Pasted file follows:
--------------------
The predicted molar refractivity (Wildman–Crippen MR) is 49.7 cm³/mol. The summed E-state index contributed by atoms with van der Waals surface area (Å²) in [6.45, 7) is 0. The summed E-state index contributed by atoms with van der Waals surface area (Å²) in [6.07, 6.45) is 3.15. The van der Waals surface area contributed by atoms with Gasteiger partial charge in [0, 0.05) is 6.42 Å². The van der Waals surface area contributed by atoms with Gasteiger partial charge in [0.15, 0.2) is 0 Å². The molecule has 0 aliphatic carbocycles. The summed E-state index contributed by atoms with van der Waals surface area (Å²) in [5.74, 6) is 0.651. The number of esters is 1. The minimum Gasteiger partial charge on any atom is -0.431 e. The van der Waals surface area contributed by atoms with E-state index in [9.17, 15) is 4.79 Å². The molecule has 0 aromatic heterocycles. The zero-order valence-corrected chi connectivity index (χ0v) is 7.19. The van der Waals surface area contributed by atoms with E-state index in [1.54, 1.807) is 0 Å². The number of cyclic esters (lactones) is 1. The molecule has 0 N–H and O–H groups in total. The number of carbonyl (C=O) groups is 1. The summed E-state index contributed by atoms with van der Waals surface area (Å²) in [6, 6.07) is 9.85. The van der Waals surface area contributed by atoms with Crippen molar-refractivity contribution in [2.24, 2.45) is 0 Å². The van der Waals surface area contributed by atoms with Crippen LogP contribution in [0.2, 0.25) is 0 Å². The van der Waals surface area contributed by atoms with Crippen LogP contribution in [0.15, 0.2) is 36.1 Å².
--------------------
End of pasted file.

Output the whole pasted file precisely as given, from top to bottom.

The predicted molar refractivity (Wildman–Crippen MR) is 49.7 cm³/mol. The summed E-state index contributed by atoms with van der Waals surface area (Å²) in [6.45, 7) is 0. The summed E-state index contributed by atoms with van der Waals surface area (Å²) in [6.07, 6.45) is 3.15. The van der Waals surface area contributed by atoms with Gasteiger partial charge in [0, 0.05) is 6.42 Å². The van der Waals surface area contributed by atoms with Gasteiger partial charge in [0.15, 0.2) is 0 Å². The molecule has 0 aliphatic carbocycles. The summed E-state index contributed by atoms with van der Waals surface area (Å²) in [5.74, 6) is 0.651. The number of esters is 1. The minimum Gasteiger partial charge on any atom is -0.431 e. The van der Waals surface area contributed by atoms with E-state index in [9.17, 15) is 4.79 Å². The molecule has 0 aromatic heterocycles. The zero-order valence-corrected chi connectivity index (χ0v) is 7.19. The van der Waals surface area contributed by atoms with E-state index in [1.54, 1.807) is 0 Å². The number of cyclic esters (lactones) is 1. The molecule has 0 N–H and O–H groups in total. The number of carbonyl (C=O) groups is 1. The summed E-state index contributed by atoms with van der Waals surface area (Å²) in [6, 6.07) is 9.85. The van der Waals surface area contributed by atoms with Crippen molar-refractivity contribution in [2.24, 2.45) is 0 Å². The van der Waals surface area contributed by atoms with Crippen LogP contribution in [0.2, 0.25) is 0 Å². The van der Waals surface area contributed by atoms with Crippen LogP contribution in [0.15, 0.2) is 36.1 Å².